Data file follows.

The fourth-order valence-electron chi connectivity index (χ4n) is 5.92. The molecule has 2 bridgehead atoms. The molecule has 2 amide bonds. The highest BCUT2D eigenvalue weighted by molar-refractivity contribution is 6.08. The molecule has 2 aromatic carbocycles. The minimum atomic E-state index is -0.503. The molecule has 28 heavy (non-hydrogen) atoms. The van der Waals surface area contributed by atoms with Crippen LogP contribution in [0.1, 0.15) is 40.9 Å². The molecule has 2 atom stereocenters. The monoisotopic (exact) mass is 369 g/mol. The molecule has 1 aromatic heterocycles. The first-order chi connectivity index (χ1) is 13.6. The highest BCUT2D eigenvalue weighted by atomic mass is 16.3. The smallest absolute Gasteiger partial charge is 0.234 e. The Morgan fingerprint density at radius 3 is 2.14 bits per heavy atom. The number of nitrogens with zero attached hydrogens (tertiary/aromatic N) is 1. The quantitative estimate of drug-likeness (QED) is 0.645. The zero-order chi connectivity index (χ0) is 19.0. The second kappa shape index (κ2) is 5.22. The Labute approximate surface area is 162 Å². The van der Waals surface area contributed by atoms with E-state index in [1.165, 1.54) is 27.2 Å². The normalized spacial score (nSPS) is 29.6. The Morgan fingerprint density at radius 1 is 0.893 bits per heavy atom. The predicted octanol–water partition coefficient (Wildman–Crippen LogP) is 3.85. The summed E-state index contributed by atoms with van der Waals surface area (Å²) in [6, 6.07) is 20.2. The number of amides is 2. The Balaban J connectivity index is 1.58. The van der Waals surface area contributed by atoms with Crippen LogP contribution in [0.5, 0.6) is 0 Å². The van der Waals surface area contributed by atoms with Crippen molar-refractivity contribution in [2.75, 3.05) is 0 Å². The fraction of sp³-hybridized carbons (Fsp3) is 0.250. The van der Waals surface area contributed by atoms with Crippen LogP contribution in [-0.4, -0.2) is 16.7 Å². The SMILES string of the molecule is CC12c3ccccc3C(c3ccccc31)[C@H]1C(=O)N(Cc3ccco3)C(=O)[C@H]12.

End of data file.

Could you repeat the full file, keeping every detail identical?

The fourth-order valence-electron chi connectivity index (χ4n) is 5.92. The molecule has 2 bridgehead atoms. The molecule has 2 amide bonds. The highest BCUT2D eigenvalue weighted by molar-refractivity contribution is 6.08. The molecule has 2 aromatic carbocycles. The minimum atomic E-state index is -0.503. The molecule has 28 heavy (non-hydrogen) atoms. The van der Waals surface area contributed by atoms with Crippen LogP contribution in [0.1, 0.15) is 40.9 Å². The molecule has 2 atom stereocenters. The monoisotopic (exact) mass is 369 g/mol. The molecule has 1 aromatic heterocycles. The first-order chi connectivity index (χ1) is 13.6. The highest BCUT2D eigenvalue weighted by atomic mass is 16.3. The smallest absolute Gasteiger partial charge is 0.234 e. The Morgan fingerprint density at radius 3 is 2.14 bits per heavy atom. The number of nitrogens with zero attached hydrogens (tertiary/aromatic N) is 1. The quantitative estimate of drug-likeness (QED) is 0.645. The zero-order chi connectivity index (χ0) is 19.0. The second kappa shape index (κ2) is 5.22. The Labute approximate surface area is 162 Å². The van der Waals surface area contributed by atoms with E-state index in [1.165, 1.54) is 27.2 Å². The normalized spacial score (nSPS) is 29.6. The Morgan fingerprint density at radius 1 is 0.893 bits per heavy atom. The predicted octanol–water partition coefficient (Wildman–Crippen LogP) is 3.85. The summed E-state index contributed by atoms with van der Waals surface area (Å²) in [6, 6.07) is 20.2. The number of amides is 2. The Balaban J connectivity index is 1.58. The van der Waals surface area contributed by atoms with Crippen LogP contribution in [0.5, 0.6) is 0 Å². The van der Waals surface area contributed by atoms with Crippen molar-refractivity contribution in [2.75, 3.05) is 0 Å². The fraction of sp³-hybridized carbons (Fsp3) is 0.250. The van der Waals surface area contributed by atoms with Crippen LogP contribution in [-0.4, -0.2) is 16.7 Å². The SMILES string of the molecule is CC12c3ccccc3C(c3ccccc31)[C@H]1C(=O)N(Cc3ccco3)C(=O)[C@H]12.